The main purpose of the watchdog timer is to protect the system against failure of the software, such as the program becoming trapped in an unintended, infinite loop. Left to itself, the watchdog counts up and resets the MSP430 when it reaches its limit. The code must therefore keep clearing the counter before the limit is reached to prevent a reset.

The operation of the watchdog is controlled by the 16-bit register WDTCTL. It is guarded against accidental writes by requiring the password WDTPW = 0x5A in the upper byte. A reset will occur if a value with an incorrect password is written to WDTCTL. This can be done deliberately if you need to reset the chip from software. Reading WDTCTL returns 0x69 in the upper byte, so reading WDTCTL and writing the value back violates the password and causes a reset. The lower byte of WDTCTL contains the bits that control the operation of the watchdog timer, shown in Figure 8.1. The RST/NMI pin is also configured using this register, which you must not forget when servicing the watchdog—we see why shortly. This pin is described in the section “Nonmaskable Interrupts” on page 195. Most bits are reset to 0 after a power-on reset (POR) but are unaffected by a power-up clear (PUC). This distinction is important in handling resets caused by the watchdog. The exception is the

WDTCNTCL bit, labeled r0(w). This means that the bit always reads as 0 but a 1 can be written to stimulate some action, clearing the counter in this case. The watchdog counter is a 16- bit register WDTCNT, which is not visible to the user. It is clocked from either SMCLK (default) or ACLK, according to the WDTSSEL bit. The reset output can be selected from bits 6, 9, 13, or 15 of the counter. Thus the period is 26 = 64, 512, 8192, or 32,768 (default) times the period of the clock. This is controlled by the WDTISx bits in WDTCTL. The intervals are roughly 2, 16, 250, and 1000 ms if the watchdog runs from ACLK at 32 KHz.

The watchdog is always active after the MSP430 has been reset. By default the clock is SMCLK, which is in turn derived from the DCO at about 1 MHz. The default period of the watchdog is the maximum value of 32,768 counts, which is therefore around 32 ms. You must clear, stop, or reconfigure the watchdog before this time has elapsed. In almost all programs in this book, I take the simplest approach of stopping the watchdog, which means setting the WDTHOLD bit. This goes back to the first program to light LEDs,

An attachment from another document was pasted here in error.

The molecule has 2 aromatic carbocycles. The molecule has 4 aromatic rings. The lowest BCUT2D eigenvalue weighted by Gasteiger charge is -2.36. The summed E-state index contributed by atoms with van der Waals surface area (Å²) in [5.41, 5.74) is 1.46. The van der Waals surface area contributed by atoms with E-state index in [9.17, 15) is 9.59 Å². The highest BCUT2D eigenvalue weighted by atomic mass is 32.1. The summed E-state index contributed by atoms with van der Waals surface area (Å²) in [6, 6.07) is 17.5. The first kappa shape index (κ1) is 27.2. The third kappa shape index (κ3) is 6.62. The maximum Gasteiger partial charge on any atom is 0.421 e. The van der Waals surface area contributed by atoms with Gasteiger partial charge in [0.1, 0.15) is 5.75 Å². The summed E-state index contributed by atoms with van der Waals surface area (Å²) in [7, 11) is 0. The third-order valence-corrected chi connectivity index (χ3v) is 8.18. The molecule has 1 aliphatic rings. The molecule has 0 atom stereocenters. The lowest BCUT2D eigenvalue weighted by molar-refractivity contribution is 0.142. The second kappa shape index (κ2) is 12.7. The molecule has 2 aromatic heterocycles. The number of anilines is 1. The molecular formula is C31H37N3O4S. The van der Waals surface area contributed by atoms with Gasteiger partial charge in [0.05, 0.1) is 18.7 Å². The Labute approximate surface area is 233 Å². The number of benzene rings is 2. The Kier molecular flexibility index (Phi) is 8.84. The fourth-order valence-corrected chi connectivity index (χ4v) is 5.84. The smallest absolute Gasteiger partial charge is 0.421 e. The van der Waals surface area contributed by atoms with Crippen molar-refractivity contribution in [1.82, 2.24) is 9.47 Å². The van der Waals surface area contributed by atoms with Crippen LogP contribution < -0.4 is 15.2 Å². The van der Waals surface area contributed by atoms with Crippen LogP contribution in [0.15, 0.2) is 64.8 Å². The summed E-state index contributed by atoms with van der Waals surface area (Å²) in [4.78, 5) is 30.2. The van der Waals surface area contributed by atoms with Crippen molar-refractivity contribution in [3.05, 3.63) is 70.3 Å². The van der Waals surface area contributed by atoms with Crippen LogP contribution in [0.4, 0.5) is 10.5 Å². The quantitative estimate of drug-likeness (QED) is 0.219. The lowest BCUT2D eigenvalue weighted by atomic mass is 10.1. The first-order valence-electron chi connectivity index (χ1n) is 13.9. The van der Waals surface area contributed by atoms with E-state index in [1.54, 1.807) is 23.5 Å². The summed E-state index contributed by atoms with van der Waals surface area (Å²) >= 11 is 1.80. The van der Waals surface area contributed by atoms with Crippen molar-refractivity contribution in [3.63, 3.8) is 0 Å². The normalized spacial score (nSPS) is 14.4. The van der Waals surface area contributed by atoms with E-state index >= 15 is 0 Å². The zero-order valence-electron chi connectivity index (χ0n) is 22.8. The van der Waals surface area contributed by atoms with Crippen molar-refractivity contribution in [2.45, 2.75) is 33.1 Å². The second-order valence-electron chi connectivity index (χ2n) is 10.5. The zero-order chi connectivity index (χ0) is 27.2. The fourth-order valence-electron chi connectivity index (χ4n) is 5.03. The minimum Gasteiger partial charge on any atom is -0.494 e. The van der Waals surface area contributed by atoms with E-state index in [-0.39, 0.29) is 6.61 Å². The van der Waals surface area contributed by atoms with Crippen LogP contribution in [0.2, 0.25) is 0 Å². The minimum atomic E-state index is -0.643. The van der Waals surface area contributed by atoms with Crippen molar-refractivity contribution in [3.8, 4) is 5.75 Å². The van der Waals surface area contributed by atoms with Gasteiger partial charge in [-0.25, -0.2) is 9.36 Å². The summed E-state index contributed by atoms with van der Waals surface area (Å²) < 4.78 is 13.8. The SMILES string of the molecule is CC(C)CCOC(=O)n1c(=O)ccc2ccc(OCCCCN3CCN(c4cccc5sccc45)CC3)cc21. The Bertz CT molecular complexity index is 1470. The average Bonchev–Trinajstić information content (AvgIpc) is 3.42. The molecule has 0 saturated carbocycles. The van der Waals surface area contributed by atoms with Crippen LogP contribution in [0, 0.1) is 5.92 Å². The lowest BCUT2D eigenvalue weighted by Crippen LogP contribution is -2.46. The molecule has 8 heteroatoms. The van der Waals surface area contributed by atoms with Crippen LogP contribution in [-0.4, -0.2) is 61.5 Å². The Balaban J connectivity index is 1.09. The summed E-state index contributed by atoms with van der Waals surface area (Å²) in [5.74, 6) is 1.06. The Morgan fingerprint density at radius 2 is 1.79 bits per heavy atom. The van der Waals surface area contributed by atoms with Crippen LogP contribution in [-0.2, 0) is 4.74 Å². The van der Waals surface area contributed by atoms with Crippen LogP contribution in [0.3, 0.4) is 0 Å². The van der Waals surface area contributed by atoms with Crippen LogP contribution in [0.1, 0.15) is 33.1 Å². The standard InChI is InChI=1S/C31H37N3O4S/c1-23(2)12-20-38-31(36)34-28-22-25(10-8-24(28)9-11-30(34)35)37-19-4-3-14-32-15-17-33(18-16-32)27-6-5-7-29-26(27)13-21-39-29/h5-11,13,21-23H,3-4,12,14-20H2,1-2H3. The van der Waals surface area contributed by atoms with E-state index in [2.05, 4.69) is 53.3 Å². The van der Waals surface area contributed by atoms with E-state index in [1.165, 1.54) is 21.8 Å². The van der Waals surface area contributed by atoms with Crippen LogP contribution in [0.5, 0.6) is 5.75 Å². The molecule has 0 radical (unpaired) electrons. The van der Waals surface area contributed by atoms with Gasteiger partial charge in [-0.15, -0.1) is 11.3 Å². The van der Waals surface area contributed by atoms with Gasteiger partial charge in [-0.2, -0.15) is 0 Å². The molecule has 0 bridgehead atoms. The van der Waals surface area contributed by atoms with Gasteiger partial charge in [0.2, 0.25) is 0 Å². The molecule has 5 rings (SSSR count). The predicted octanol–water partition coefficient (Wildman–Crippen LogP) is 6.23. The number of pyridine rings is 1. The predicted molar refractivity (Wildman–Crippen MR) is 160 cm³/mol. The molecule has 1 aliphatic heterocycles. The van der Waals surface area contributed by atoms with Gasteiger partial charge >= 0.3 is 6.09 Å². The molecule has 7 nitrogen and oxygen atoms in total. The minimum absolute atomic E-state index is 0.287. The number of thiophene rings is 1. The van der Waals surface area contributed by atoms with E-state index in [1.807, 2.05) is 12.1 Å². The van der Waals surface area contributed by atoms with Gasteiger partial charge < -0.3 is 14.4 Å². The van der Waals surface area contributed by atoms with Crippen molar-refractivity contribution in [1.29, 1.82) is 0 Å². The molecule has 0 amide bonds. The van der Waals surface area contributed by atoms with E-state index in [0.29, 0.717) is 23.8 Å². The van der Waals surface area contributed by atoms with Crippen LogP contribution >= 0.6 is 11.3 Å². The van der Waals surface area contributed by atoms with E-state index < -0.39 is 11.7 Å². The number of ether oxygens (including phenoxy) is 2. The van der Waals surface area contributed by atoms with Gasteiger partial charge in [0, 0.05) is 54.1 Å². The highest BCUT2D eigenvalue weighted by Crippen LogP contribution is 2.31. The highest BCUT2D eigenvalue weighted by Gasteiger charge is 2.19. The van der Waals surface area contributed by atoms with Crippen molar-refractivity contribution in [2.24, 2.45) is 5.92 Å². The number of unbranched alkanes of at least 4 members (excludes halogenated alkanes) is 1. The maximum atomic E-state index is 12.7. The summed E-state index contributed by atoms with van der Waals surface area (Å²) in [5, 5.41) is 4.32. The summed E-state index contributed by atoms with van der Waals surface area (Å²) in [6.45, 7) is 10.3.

If the watchdog is left running, the counter must be repeatedly cleared to prevent it counting up as far as its limit. This is done by setting the WDTCNTCL bit in WDTCTL.

The task is often called petting, feeding, or kicking the dog, depending on your attitude toward canines. The bit automatically clears again after WDTCNT has been reset.

The MSP430 is reset if the watchdog counter reaches its limit. Recall from the section “Resets” on page 157 that there are two levels of reset. The watchdog causes a power-up clear, which is the less drastic form. Most registers are reset to default values but some retain their contents, which is vital so that the source of the reset can be determined. The watchdog timer sets the WDTIFG flag in the special function register IFG1. This is cleared by a power-on reset but its value is preserved during a PUC. Thus a program can check this bit to find out whether a reset arose from the watchdog. shows a trivial program to demonstrate the watchdog. I selected the clock from ACLK (WDTSSEL = 1) and the longest period (WDTISx = 00), which gives 1s with a 32 KHz crystal for ACLK. It is wise to restart any timer whenever its configuration is changed so I also cleared the counter by setting the WDTCNTCL bit. LED1 shows the state of button B1 and LED2 shows WDTIFG. The watchdog is serviced by rewriting the configuration value in a loop while button B1 is held down. If the button is left up for more than 1s the watchdog times out, raises the flag WDTIFG, and resets the device with a PUC.

This is shown by LED2 lighting.